Prosthetic technology for the developing world.

Role: Product Design Lead


LimbForge is software for configuring and manufacturing 3D printed prosthetics. It enables clinicians to spend less time customizing devices, lowers materials and equipment operation costs, simplifies supply chains, and delivers ultra lightweight, culturally-contextual prostheses to populations who need them most. Once a prosthetic design is in LimbForge, it can be configured to fit nearly any human anatomy on Earth.  

LimbForge's software uses cloud computing to generate anatomically correct prosthetic limbs for amputees. The prosthetic devices are designed parametrically in Fusion 360 to make them highly customizable to fit any body.  With Autodesk's Forge Platform, LimbForge is able to employ Autodesk API's to populate the software with the CAD data instantly, anywhere in the world.


As lead designer, I conceived and implemented all UX and UI features for the software, led product research and managed relationships with contributing partners.


The world’s poorest are more likely to become disabled, and they have the worst access to treatment.  The world’s disabled are too often sidelined from society and unable to work, falling into poverty.  This truly is a viscous cycle. 

One of the most apparent physical disabilities that plague too many people around the world is limb-loss.  The World Health Organization says 100 million people need prosthetic rehabilitation, but only 5-10% get any sort of care.  80% affected live in the developing world where limb-loss is frequently caused by natural disasters, war/conflict, unsafe working conditions and lack of health-care.

A mobile prosthetics toolbox

In disaster-struck areas, access to prosthetic care is especially difficult. From virtually anywhere, LimbForge allows minimally-trained clinicians to produce prosthetic devices for patients with a laptop/tablet, a FDM 3D printer and a simple rotary tool.  The workflow is is simple and repeatable, while still yielding individualized devices for each patient.

Mechanical Design

LimbForge prosthetic devices employ numerous mechanical and static features to give patients different capabilities. The devices are prototyped and tested with the oversight of professional prosthetists.  

Software Integrations

LimbForge integrates different 3D technologies into a single platform.  Mesh editing software is used to convert 3D scanner files into solid files for traditional CAD editing. That way, when a patient's residual limb is scanned, clinicians can use the LimbForge workflow to create a perfectly fitting socket that can be supplemented by LimbForge components.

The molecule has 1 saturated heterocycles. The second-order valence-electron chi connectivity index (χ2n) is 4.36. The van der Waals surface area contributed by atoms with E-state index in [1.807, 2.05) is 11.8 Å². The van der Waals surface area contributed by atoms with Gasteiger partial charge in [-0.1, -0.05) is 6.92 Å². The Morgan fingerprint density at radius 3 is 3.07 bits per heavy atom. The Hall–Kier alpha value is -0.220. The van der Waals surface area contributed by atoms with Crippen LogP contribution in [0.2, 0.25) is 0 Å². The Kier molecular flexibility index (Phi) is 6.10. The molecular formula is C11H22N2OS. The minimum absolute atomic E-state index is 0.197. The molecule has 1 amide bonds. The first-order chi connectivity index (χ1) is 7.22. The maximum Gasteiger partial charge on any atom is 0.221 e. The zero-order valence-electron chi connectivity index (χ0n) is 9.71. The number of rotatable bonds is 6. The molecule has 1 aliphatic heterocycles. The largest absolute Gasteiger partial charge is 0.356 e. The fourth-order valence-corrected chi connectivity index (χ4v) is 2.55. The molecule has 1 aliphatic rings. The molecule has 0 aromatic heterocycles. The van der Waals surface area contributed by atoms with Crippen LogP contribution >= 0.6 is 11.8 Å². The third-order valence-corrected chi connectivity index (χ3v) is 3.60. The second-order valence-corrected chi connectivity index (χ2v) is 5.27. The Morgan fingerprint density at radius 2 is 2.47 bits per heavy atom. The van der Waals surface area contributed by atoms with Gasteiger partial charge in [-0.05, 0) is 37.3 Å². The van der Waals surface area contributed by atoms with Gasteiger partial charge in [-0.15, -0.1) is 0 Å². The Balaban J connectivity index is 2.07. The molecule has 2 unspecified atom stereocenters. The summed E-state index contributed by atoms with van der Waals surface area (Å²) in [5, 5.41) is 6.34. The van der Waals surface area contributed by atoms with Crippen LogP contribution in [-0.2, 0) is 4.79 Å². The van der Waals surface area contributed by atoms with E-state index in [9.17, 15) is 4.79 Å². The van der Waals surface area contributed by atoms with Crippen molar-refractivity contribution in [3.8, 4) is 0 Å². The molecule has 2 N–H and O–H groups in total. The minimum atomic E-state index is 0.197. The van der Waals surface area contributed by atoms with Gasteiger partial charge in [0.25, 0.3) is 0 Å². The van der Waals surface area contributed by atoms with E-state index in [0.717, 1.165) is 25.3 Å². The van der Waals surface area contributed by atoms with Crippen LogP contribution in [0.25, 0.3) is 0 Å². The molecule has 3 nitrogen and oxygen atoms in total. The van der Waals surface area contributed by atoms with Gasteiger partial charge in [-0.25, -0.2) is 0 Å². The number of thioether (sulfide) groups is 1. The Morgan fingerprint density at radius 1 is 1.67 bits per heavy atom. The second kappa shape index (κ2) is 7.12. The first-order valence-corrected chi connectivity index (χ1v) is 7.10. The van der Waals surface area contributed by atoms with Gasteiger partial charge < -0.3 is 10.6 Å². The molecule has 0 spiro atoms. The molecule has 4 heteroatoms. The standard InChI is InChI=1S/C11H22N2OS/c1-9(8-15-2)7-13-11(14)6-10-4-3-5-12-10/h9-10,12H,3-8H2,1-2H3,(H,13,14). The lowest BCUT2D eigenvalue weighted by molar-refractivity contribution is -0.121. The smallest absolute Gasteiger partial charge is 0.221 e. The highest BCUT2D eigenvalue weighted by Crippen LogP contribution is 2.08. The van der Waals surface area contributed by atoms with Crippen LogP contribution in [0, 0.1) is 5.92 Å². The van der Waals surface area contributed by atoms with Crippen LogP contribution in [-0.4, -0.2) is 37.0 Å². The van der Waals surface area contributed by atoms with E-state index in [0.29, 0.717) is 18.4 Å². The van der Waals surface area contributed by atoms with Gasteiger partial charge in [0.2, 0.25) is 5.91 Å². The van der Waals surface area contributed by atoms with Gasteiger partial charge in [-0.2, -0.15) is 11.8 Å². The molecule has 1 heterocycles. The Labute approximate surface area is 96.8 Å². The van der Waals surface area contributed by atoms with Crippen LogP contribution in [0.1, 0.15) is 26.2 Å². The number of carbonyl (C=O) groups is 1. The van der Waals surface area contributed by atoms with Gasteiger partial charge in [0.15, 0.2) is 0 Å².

Parametric CAD technology, the core of LimbForge allows clinicians to simply measure a patient's intact limb and enter those measurements into LimbForge to create a prosthetic unique to each patient.

Slicing technology optimizes each prosthetic for 3D printing, ensuring that each device is lightweight and well-constructed for rigorous use. 


LimbForge uses parametric modeling to create 'anatomically correct' devices for every patient.  Each device contains numerous components (upper-arm, forearm, hand, etc...), each with multiple variables that can be customized.  


A fundamental challenge in the software design process was creating a workflow and interface that simplifies this complicated process, allowing clinicians not familiar with CAD/3D printing to master the software and thus produce a prosthetic.


LimbForge's interface serves the purpose of making complicated technology accessible to an international audience with varying backgrounds in CAD, prosthetics and 3D printing.  The interface is therefore visually-based with minimum text.  It also serves the purpose of introducing traditional CAD tools so these can acclimate him/herself to more advanced technologies.


LimbForge is used around the world by individuals and organizations that provide prosthetic care to patients in places plagued with human and natural disasters.  More advanced devices added to LimbForge give patients more capabilities and better tools for regaining their 'greater perceived loss.'